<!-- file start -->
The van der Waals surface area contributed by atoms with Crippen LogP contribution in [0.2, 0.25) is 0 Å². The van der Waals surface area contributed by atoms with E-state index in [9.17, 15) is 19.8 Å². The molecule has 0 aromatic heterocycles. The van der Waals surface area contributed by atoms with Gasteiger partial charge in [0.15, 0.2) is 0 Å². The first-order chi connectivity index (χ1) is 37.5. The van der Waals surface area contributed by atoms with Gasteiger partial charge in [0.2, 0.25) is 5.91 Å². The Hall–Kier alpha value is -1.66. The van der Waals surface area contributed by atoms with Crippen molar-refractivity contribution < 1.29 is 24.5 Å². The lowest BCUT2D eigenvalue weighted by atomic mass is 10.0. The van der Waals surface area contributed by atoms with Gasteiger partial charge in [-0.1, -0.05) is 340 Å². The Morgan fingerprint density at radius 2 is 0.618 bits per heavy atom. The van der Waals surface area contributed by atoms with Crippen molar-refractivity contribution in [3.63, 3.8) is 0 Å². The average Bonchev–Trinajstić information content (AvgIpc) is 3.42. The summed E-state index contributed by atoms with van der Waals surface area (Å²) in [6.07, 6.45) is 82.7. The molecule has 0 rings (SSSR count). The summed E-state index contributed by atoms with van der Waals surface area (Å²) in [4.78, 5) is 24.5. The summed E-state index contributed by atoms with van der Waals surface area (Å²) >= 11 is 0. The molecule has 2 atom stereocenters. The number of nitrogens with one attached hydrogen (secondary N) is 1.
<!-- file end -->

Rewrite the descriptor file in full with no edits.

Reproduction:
The van der Waals surface area contributed by atoms with Crippen LogP contribution in [0.2, 0.25) is 0 Å². The van der Waals surface area contributed by atoms with E-state index in [9.17, 15) is 19.8 Å². The molecule has 0 aromatic heterocycles. The van der Waals surface area contributed by atoms with Gasteiger partial charge in [0.15, 0.2) is 0 Å². The first-order chi connectivity index (χ1) is 37.5. The van der Waals surface area contributed by atoms with Gasteiger partial charge in [0.2, 0.25) is 5.91 Å². The Hall–Kier alpha value is -1.66. The van der Waals surface area contributed by atoms with Crippen molar-refractivity contribution < 1.29 is 24.5 Å². The lowest BCUT2D eigenvalue weighted by atomic mass is 10.0. The van der Waals surface area contributed by atoms with Gasteiger partial charge in [-0.1, -0.05) is 340 Å². The Morgan fingerprint density at radius 2 is 0.618 bits per heavy atom. The van der Waals surface area contributed by atoms with Crippen molar-refractivity contribution in [3.63, 3.8) is 0 Å². The average Bonchev–Trinajstić information content (AvgIpc) is 3.42. The summed E-state index contributed by atoms with van der Waals surface area (Å²) in [6.07, 6.45) is 82.7. The molecule has 0 rings (SSSR count). The summed E-state index contributed by atoms with van der Waals surface area (Å²) in [4.78, 5) is 24.5. The summed E-state index contributed by atoms with van der Waals surface area (Å²) >= 11 is 0. The molecule has 2 atom stereocenters. The number of nitrogens with one attached hydrogen (secondary N) is 1.